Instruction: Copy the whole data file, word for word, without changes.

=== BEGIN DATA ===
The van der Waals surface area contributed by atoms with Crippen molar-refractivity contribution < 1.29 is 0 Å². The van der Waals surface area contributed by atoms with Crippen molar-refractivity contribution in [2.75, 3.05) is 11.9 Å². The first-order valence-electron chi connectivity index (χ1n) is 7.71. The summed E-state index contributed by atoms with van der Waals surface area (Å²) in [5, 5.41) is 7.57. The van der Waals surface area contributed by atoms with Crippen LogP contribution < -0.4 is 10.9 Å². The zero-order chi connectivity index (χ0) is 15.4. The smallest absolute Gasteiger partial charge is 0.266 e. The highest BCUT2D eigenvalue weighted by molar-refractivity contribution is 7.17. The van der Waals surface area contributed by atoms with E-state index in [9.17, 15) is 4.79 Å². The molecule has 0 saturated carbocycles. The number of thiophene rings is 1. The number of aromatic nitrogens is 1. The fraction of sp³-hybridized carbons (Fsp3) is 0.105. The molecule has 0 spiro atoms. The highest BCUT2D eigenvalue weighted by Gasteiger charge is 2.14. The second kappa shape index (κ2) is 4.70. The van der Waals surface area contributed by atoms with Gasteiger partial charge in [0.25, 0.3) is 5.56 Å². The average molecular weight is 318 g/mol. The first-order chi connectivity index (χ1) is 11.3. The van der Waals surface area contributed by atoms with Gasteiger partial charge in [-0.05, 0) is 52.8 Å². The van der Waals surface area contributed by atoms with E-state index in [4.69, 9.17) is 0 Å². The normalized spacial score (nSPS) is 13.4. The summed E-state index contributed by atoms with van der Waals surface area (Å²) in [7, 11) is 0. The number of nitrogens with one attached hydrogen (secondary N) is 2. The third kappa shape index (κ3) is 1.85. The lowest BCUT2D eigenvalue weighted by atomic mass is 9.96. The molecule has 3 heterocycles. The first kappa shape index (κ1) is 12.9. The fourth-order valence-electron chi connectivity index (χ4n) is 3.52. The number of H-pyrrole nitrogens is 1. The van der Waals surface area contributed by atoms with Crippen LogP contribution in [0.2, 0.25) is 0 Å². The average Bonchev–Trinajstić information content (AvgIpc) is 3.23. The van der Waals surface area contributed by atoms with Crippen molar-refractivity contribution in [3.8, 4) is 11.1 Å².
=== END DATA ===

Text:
The van der Waals surface area contributed by atoms with Crippen molar-refractivity contribution < 1.29 is 0 Å². The van der Waals surface area contributed by atoms with Crippen molar-refractivity contribution in [2.75, 3.05) is 11.9 Å². The first-order valence-electron chi connectivity index (χ1n) is 7.71. The summed E-state index contributed by atoms with van der Waals surface area (Å²) in [5, 5.41) is 7.57. The van der Waals surface area contributed by atoms with Crippen LogP contribution < -0.4 is 10.9 Å². The zero-order chi connectivity index (χ0) is 15.4. The smallest absolute Gasteiger partial charge is 0.266 e. The highest BCUT2D eigenvalue weighted by molar-refractivity contribution is 7.17. The van der Waals surface area contributed by atoms with E-state index in [9.17, 15) is 4.79 Å². The molecule has 0 saturated carbocycles. The number of thiophene rings is 1. The number of aromatic nitrogens is 1. The fraction of sp³-hybridized carbons (Fsp3) is 0.105. The molecule has 0 spiro atoms. The highest BCUT2D eigenvalue weighted by Gasteiger charge is 2.14. The second kappa shape index (κ2) is 4.70. The van der Waals surface area contributed by atoms with Gasteiger partial charge in [0.25, 0.3) is 5.56 Å². The average molecular weight is 318 g/mol. The first-order chi connectivity index (χ1) is 11.3. The van der Waals surface area contributed by atoms with Gasteiger partial charge in [-0.05, 0) is 52.8 Å². The van der Waals surface area contributed by atoms with E-state index in [4.69, 9.17) is 0 Å². The normalized spacial score (nSPS) is 13.4. The summed E-state index contributed by atoms with van der Waals surface area (Å²) in [7, 11) is 0. The number of nitrogens with one attached hydrogen (secondary N) is 2. The third kappa shape index (κ3) is 1.85. The lowest BCUT2D eigenvalue weighted by atomic mass is 9.96. The molecule has 3 heterocycles. The first kappa shape index (κ1) is 12.9. The fourth-order valence-electron chi connectivity index (χ4n) is 3.52. The number of H-pyrrole nitrogens is 1. The van der Waals surface area contributed by atoms with Crippen LogP contribution in [0.2, 0.25) is 0 Å². The average Bonchev–Trinajstić information content (AvgIpc) is 3.23. The van der Waals surface area contributed by atoms with Crippen molar-refractivity contribution in [3.8, 4) is 11.1 Å².